Girl On Fire
Published: Wednesday, December 5, 2012
Updated: Wednesday, December 5, 2012 01:12
Alicia Keys’ new album, Girl On Fire, is more about atmosphere than anything else. It’s a mood album, bringing you on a journey of feeling rather than a straight narrative or a showcase of memorable tunes.
The instrumentation is repetitive and predictable with sparse orchestration. A rhythm section, piano, electronic tones, and bass make up the majority of Girl On Fire. In fact, the patterns are so calculated that it sounds like a computer did most of the composing.
But the simplicity makes for an excellent backdrop to highlight Keys’ notoriously expressive vocals. They aren’t perfect by any means—but it’s that signature strain that makes them feel natural and emotive.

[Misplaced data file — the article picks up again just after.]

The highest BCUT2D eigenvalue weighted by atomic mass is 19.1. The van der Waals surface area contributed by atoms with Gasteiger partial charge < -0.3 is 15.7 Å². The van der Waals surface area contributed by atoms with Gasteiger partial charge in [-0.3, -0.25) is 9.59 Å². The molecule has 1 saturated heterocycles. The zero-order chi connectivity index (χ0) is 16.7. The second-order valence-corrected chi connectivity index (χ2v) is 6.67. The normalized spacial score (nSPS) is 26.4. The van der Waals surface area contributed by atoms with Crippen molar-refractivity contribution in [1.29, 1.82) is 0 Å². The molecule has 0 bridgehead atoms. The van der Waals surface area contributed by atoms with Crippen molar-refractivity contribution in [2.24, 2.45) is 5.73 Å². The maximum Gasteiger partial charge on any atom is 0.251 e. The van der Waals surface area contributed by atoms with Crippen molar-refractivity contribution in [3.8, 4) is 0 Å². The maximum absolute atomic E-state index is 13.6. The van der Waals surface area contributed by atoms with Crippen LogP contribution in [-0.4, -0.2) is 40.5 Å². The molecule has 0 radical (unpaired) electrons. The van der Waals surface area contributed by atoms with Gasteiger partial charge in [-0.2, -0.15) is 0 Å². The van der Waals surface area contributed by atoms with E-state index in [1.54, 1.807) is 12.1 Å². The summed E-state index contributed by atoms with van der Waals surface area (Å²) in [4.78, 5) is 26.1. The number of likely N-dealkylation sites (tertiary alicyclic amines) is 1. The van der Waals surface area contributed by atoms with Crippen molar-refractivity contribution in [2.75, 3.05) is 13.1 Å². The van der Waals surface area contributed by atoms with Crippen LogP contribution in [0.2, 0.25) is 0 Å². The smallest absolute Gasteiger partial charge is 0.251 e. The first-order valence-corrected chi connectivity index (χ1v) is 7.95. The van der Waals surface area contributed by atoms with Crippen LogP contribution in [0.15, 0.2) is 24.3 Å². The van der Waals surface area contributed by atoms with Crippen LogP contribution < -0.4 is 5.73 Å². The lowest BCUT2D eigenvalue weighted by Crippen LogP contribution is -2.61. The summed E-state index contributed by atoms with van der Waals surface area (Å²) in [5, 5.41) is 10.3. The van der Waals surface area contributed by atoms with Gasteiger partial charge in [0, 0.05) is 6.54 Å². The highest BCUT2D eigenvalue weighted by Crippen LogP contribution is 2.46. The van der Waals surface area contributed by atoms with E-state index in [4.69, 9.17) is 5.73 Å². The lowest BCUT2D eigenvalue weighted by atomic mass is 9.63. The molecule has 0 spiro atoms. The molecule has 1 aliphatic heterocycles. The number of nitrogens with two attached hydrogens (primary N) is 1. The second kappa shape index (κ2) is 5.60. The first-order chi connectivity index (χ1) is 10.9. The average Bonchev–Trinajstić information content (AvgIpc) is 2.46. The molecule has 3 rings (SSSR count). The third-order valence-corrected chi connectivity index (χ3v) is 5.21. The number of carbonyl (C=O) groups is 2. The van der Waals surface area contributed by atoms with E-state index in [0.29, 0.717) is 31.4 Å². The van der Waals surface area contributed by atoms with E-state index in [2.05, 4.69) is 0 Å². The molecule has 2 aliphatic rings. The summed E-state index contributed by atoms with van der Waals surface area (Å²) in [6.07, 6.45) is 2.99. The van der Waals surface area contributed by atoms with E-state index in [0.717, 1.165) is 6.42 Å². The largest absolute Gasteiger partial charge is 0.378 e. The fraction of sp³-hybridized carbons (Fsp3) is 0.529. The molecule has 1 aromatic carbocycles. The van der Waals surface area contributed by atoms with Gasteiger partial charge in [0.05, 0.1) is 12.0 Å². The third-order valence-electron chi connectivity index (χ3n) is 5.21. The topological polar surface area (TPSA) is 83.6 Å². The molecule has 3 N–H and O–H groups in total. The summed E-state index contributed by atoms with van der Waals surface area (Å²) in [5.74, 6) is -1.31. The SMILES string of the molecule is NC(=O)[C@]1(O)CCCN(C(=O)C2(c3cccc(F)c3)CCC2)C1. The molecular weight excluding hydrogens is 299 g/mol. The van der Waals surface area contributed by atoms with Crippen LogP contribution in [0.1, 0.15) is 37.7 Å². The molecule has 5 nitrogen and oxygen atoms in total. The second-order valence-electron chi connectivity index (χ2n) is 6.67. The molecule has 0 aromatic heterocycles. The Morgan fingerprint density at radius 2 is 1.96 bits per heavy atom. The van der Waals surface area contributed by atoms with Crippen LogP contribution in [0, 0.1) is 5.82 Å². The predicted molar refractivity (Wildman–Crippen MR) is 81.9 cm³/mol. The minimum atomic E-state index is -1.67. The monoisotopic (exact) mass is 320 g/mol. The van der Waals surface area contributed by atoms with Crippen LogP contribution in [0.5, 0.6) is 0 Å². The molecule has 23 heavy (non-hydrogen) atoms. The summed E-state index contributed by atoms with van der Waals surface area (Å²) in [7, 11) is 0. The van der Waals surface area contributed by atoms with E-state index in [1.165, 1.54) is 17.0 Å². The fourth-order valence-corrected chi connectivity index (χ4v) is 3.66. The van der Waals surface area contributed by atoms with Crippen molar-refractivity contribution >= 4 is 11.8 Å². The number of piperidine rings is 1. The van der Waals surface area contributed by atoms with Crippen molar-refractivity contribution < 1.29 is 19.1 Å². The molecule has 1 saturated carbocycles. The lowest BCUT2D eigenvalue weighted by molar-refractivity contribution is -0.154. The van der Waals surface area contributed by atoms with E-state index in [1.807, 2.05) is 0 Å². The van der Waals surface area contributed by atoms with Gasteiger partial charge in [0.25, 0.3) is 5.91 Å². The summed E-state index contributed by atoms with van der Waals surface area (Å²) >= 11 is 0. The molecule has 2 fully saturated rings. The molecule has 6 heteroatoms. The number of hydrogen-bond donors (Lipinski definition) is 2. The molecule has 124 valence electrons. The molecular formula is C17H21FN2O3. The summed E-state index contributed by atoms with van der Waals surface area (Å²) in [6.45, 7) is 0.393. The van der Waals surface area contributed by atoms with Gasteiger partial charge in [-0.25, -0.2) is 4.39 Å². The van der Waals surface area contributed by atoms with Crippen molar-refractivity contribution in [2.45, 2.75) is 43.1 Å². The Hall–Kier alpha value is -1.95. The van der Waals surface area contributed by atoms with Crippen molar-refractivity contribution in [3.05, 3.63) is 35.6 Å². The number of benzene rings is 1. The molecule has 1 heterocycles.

That being said, the songs don’t give a whole lot to hold on to. The opening to Girl On Fire is most certainly the strongest, with a piano solo, “De Novo Adagio,” evocative and well composed. Following the tender opening is a seamless transition to the ballad “Brand New Me.” It features poetic lyric, ethereal piano accompaniment, and the most impacting melody.
But Girl On Fire seems to lose its way after that. The heavy beats keep the ears happy and flowery vocals make the listening pleasant, but the songs make it easy for the mind to wander. The lack of musical substance makes the album ideal for background noise—functional for something like studying—but it also means that Girl On Fire isn’t good of its own merit.
Listeners won’t listen to it for the music, but to have a lack of silence. It isn’t complex enough to distract you, but not overtly simple enough, either. It’s atmospheric.